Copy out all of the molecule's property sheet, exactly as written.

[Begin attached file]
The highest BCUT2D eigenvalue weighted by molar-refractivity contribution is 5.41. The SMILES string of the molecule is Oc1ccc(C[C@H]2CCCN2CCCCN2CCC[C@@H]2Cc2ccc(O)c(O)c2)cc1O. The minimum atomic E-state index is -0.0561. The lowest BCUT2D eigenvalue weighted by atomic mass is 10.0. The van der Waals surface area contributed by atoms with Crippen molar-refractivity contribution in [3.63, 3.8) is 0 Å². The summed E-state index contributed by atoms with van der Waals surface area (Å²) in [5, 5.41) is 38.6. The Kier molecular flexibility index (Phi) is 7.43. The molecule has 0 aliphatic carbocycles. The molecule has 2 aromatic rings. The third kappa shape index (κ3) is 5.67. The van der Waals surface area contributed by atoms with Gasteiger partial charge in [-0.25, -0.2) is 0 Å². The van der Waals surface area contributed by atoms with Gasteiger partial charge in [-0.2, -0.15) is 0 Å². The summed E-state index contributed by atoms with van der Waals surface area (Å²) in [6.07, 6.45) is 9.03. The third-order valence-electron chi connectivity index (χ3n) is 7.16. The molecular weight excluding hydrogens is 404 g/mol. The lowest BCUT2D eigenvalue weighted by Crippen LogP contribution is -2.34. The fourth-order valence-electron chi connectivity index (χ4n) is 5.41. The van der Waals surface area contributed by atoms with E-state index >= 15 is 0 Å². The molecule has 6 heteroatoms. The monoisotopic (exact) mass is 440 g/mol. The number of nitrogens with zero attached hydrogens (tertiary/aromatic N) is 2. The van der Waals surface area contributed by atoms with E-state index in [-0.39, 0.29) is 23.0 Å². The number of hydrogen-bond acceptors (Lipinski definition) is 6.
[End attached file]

The highest BCUT2D eigenvalue weighted by molar-refractivity contribution is 5.41. The SMILES string of the molecule is Oc1ccc(C[C@H]2CCCN2CCCCN2CCC[C@@H]2Cc2ccc(O)c(O)c2)cc1O. The minimum atomic E-state index is -0.0561. The lowest BCUT2D eigenvalue weighted by atomic mass is 10.0. The van der Waals surface area contributed by atoms with Crippen molar-refractivity contribution in [3.63, 3.8) is 0 Å². The summed E-state index contributed by atoms with van der Waals surface area (Å²) in [5, 5.41) is 38.6. The Kier molecular flexibility index (Phi) is 7.43. The molecule has 0 aliphatic carbocycles. The molecule has 2 aromatic rings. The third kappa shape index (κ3) is 5.67. The van der Waals surface area contributed by atoms with Gasteiger partial charge in [-0.25, -0.2) is 0 Å². The van der Waals surface area contributed by atoms with Gasteiger partial charge in [-0.2, -0.15) is 0 Å². The summed E-state index contributed by atoms with van der Waals surface area (Å²) in [6.07, 6.45) is 9.03. The third-order valence-electron chi connectivity index (χ3n) is 7.16. The molecular weight excluding hydrogens is 404 g/mol. The lowest BCUT2D eigenvalue weighted by Crippen LogP contribution is -2.34. The fourth-order valence-electron chi connectivity index (χ4n) is 5.41. The van der Waals surface area contributed by atoms with E-state index >= 15 is 0 Å². The molecule has 6 heteroatoms. The monoisotopic (exact) mass is 440 g/mol. The number of nitrogens with zero attached hydrogens (tertiary/aromatic N) is 2. The van der Waals surface area contributed by atoms with E-state index in [-0.39, 0.29) is 23.0 Å². The number of hydrogen-bond acceptors (Lipinski definition) is 6.